The crowd throwing water sachets in unison at the denouement of this match summed the manner in which Sri Lanka were swept away by a tidal wave of Indian shot-making. Once Robin Uthappa unveiled an eye-catching array of strokes against hopelessly wayward new-ball bowlers, the result of this game was seldom in doubt. Both Lasith Malinga and Dilhara Fernando were clocking in excess of 90 miles an hour, yet the line and length were so awry that they might as well have been throwing pies. By the time Uthappa departed after another rush of blood to the head, the asking rate was down to five an over, a cakewalk on a pitch as good as this.
What followed helped ease some of India's main worries ahead of the flight to the Caribbean. Virender Sehwag's wretched form and Yuvraj Singh's failure to play an innings of substance on returning from injury were both concerns ahead of this game, but both men capitalised on the frenetic start that Uthappa provided. Sehwag's dopey dismissal took the sheen off his 46, but Yuvraj and the new-look Sourav Ganguly creamed the bowling so effortlessly that Sri Lanka weren't even allowed to entertain the slimmest hope of victory.
What Uthappa didn't do was play the sort of innings that would have created a tremendous selection headache. As at Chennai against West Indies, he had the bowlers at his mercy, only for impetuosity to override common sense. The hook for six off Malinga was breathtaking, as were a couple of carves over cover, but he'll learn that cameos alone don't cut it at this level.
Ganguly's innings after initially going off with cramp was just as sensational. On the days when he's on his A game, no one plays the spinners with such withering contempt, and the gorgeous sixes off Malinga Bandara and Sanath Jayasuriya epitomised the confidence of a man who knows that he'll have a vital role to play in the islands that Christopher Columbus discovered half a millennia ago.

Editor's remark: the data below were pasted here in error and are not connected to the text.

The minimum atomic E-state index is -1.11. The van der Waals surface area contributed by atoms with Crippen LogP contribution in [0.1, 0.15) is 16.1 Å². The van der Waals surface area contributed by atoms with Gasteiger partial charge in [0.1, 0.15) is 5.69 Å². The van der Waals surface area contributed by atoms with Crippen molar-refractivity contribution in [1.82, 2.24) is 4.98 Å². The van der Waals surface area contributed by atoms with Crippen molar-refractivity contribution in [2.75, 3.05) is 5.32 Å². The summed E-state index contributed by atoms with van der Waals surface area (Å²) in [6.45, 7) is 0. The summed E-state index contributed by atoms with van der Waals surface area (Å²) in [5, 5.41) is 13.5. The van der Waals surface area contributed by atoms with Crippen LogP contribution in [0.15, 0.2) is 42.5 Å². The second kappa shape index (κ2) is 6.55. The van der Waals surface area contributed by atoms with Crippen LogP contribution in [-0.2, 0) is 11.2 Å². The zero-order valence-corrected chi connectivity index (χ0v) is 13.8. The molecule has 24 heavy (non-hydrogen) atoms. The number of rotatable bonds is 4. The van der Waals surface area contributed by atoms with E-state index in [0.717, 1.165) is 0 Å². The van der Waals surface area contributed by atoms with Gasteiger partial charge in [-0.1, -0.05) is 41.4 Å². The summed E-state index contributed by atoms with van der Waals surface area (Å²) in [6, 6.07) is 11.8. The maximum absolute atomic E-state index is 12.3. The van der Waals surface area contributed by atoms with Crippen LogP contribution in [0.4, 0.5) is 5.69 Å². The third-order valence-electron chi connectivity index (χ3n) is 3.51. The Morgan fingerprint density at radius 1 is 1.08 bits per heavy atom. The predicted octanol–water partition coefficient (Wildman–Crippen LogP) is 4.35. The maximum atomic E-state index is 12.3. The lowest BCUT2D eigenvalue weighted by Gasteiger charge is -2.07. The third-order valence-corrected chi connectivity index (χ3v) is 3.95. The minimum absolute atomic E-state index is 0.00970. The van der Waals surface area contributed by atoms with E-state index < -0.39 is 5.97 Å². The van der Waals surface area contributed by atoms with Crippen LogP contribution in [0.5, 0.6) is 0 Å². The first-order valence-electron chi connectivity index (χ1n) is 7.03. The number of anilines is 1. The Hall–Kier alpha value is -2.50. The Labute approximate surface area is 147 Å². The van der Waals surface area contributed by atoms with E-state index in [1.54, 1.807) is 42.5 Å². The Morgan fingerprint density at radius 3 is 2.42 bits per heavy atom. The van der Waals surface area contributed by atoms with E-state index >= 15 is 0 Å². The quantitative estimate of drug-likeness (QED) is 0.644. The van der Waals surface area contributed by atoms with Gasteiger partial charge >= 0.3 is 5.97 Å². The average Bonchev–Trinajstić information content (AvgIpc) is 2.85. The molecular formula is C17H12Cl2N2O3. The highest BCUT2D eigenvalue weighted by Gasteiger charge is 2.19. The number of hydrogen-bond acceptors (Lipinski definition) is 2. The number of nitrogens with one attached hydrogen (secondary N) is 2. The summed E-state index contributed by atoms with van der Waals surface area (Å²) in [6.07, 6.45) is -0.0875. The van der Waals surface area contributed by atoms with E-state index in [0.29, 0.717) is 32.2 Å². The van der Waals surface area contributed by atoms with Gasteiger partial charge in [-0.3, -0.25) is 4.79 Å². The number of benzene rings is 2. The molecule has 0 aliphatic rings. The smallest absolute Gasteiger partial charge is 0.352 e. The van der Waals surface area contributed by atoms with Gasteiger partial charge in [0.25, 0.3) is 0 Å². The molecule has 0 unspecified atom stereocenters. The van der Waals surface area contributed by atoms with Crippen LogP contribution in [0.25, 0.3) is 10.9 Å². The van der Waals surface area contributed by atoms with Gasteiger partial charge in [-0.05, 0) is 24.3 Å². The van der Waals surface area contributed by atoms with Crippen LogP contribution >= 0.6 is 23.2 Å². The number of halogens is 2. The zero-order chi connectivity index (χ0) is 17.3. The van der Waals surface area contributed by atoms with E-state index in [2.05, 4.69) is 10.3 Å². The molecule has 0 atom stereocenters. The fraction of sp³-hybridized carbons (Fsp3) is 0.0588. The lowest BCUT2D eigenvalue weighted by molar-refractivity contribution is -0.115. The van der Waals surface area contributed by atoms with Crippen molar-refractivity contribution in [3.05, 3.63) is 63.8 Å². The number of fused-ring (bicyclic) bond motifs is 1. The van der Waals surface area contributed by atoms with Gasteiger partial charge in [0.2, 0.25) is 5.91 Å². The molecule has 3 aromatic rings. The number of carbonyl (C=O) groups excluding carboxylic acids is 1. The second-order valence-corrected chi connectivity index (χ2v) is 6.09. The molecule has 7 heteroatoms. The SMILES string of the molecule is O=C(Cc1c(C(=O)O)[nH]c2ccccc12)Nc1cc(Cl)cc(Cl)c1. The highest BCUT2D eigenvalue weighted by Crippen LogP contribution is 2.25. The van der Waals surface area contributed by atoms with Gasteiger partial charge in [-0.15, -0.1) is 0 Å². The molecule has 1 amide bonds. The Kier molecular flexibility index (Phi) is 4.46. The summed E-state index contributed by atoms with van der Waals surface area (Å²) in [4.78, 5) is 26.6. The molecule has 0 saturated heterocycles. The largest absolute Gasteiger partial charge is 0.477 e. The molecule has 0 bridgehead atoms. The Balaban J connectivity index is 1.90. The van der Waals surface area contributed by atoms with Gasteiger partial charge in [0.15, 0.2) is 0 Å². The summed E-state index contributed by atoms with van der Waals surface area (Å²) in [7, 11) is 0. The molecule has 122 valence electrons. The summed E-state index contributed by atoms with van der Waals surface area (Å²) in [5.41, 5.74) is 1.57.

The same goes for Yuvraj, without whom India appeared a second-rate outfit in South Africa. When he bats as he did for much of the 2005-06 season, the middle order looks formidable, and he cashed in superbly on a surface where runs were available on a platter. A couple of the drives down the ground were simply stunning, but the stroke of the day was perhaps the glorious cover-drive off Fernando that fetched him a first 50 since Port-of-Spain last summer.
The Indian run-fest merely served to illustrate just how poorly Sri Lanka's top order batted. The Indian bowlers were nowhere near as good as they had been at Goa, but with the notable exception of Chamara Silva, the batsmen were in self-destruct mode. Mahela Jayawardene's horrendous hoick summed up the top-order woes in this series, and it was only in the final 10 overs that Sri Lanka exploited the helpful conditions.
Silva, playing only his 14th match more than seven years after debuting as a 19-year-old, showed all the composure and class that was in evidence during the Test at the Basin Reserve a couple of months ago. Then, he had shredded New Zealand to the tune of 61 and 152 in a famous Sri Lankan victory, but with none of his compatriots going beyond 28 in Visakhapatnam, his splendid 107 was doomed to be in a lost cause.
If there was a touch of grey to India's final silver lining before the World Cup, it came in the shape of a slipshod death-overs display. Two catches went down in Sreesanth's final over, and 91 came from the final 10 when almost every attempted yorker became a full toss to be clattered to the fence.
Harbhajan Singh too had a lousy outing, bowling an awful leg-stump line that did nothing but feed the sweep and the heaves through the leg side. But Ganguly was tidy, and with Munaf Patel and Sachin Tendulkar certainties in the XI, it was hard to see where exactly Irfan Pathan would fit in once he recovered from injury. But after the droughts in the Caribbean, Malaysia and South Africa, Indian cricket certainly won't complain about problems of plenty.